Alfred Kahn, the eminent economist and chairman of the Civil Aeronautics Board who oversaw airline deregulation in the 1970s, has published a fascinating new working paper on the AEI Reg-Markets Center site. He addresses the difference between “liberal” and “progressive” views on economic policy and regulation, and he argues that “progressivism” as defined by those who claim its mantle today is not truly progressive — in fact, that it runs against the mainstream liberalism of the mid-twentieth century and its signature economic reforms, such as airline deregulation.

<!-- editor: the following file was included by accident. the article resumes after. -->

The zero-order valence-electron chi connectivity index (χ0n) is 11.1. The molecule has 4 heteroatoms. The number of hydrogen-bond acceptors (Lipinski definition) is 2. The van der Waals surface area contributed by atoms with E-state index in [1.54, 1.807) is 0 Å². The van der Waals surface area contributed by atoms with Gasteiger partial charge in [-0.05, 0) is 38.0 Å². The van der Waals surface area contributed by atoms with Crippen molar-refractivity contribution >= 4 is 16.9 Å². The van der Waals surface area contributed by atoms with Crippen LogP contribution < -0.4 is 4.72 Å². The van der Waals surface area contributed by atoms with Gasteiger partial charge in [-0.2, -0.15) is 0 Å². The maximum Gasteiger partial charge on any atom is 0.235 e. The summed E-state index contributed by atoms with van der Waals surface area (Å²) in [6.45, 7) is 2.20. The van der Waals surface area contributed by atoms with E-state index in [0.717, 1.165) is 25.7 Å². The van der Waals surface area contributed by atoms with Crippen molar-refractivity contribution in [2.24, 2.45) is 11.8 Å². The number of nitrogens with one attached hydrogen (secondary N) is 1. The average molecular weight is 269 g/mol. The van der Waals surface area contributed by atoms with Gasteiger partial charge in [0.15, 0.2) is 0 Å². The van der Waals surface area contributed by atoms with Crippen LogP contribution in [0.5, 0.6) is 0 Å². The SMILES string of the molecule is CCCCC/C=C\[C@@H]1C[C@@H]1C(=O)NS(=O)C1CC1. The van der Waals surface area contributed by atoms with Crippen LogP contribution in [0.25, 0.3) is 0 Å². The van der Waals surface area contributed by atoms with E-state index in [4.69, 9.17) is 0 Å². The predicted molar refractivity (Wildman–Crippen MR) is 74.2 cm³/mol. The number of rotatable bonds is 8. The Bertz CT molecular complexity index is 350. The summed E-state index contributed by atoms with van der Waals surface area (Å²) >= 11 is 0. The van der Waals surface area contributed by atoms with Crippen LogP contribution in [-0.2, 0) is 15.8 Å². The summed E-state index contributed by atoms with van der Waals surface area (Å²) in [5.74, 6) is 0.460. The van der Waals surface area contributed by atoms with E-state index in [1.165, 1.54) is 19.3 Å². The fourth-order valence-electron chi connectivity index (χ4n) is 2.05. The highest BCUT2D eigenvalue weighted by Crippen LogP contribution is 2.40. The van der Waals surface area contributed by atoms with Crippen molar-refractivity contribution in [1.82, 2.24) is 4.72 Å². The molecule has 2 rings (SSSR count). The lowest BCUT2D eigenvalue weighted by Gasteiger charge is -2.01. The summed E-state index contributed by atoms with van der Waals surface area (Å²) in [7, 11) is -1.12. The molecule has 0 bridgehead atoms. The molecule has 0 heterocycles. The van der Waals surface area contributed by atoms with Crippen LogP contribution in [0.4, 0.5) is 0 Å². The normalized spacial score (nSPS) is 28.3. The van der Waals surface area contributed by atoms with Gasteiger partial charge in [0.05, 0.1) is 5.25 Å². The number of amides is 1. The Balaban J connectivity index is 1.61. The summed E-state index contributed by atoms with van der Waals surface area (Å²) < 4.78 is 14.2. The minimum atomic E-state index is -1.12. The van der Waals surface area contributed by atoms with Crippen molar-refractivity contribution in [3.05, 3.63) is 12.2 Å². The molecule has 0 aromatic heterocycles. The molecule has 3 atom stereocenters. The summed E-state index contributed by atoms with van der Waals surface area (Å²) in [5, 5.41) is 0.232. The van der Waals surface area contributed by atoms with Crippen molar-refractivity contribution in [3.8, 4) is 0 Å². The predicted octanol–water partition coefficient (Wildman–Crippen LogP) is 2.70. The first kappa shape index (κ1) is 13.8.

What does Kahn hold up as liberalism? (He is himself a proud liberal, appointed to the CAB by Jimmy Carter and later serving as Carter’s inflation adviser.) “Liberals . . . have historically advocated an open market—private, free enterprise, free trade—economy, with consumers best served by competition among producers and sellers, both internationally and domestically,” he writes. Thus, liberalism in the nineteenth and early twentieth centuries consisted of fighting Republican tariffs, using antitrust laws to break apart monopolies, and supporting free public education and other social services designed to break down heightened income inequality. If this sounds suspiciously like the “progressive” movement of the late nineteenth and early twentieth centuries, you’re not wrong. Kahn argues that liberalism is progressive but that the label “progressive” has been hijacked by radical populists: